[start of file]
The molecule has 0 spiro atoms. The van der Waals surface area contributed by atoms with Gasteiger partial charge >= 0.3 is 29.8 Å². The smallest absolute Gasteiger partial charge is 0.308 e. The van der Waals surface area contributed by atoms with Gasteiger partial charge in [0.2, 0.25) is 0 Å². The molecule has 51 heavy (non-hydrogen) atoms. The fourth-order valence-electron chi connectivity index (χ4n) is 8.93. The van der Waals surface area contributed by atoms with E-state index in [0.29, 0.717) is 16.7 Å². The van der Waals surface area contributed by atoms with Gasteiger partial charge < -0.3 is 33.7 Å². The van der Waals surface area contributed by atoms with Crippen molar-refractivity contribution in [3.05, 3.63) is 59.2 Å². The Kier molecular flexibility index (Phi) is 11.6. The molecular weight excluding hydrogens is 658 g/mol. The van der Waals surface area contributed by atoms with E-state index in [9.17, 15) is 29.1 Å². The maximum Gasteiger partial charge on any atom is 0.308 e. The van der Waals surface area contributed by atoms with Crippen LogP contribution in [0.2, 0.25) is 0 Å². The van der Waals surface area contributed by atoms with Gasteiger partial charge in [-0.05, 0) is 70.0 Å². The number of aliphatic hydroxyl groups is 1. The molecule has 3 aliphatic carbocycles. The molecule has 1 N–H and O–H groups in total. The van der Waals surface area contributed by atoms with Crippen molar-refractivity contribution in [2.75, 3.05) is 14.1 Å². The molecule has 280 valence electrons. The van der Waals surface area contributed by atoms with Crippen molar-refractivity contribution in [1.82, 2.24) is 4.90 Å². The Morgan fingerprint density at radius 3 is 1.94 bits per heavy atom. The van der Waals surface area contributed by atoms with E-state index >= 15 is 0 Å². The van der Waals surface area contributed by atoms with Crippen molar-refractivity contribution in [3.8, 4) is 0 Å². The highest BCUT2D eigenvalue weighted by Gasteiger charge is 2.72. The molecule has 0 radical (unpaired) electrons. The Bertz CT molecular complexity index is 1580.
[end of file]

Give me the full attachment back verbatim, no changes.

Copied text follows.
The molecule has 0 spiro atoms. The van der Waals surface area contributed by atoms with Gasteiger partial charge >= 0.3 is 29.8 Å². The smallest absolute Gasteiger partial charge is 0.308 e. The van der Waals surface area contributed by atoms with Gasteiger partial charge in [0.2, 0.25) is 0 Å². The molecule has 51 heavy (non-hydrogen) atoms. The fourth-order valence-electron chi connectivity index (χ4n) is 8.93. The van der Waals surface area contributed by atoms with E-state index in [0.29, 0.717) is 16.7 Å². The van der Waals surface area contributed by atoms with Gasteiger partial charge < -0.3 is 33.7 Å². The van der Waals surface area contributed by atoms with Crippen molar-refractivity contribution in [3.05, 3.63) is 59.2 Å². The Kier molecular flexibility index (Phi) is 11.6. The molecular weight excluding hydrogens is 658 g/mol. The van der Waals surface area contributed by atoms with E-state index in [9.17, 15) is 29.1 Å². The maximum Gasteiger partial charge on any atom is 0.308 e. The van der Waals surface area contributed by atoms with Crippen LogP contribution in [0.2, 0.25) is 0 Å². The van der Waals surface area contributed by atoms with Gasteiger partial charge in [-0.05, 0) is 70.0 Å². The number of aliphatic hydroxyl groups is 1. The molecule has 3 aliphatic carbocycles. The molecule has 1 N–H and O–H groups in total. The van der Waals surface area contributed by atoms with Crippen molar-refractivity contribution in [2.75, 3.05) is 14.1 Å². The molecule has 280 valence electrons. The van der Waals surface area contributed by atoms with Crippen molar-refractivity contribution in [1.82, 2.24) is 4.90 Å². The Morgan fingerprint density at radius 3 is 1.94 bits per heavy atom. The van der Waals surface area contributed by atoms with E-state index >= 15 is 0 Å². The van der Waals surface area contributed by atoms with Crippen molar-refractivity contribution in [3.8, 4) is 0 Å². The highest BCUT2D eigenvalue weighted by Gasteiger charge is 2.72. The molecule has 0 radical (unpaired) electrons. The Bertz CT molecular complexity index is 1580.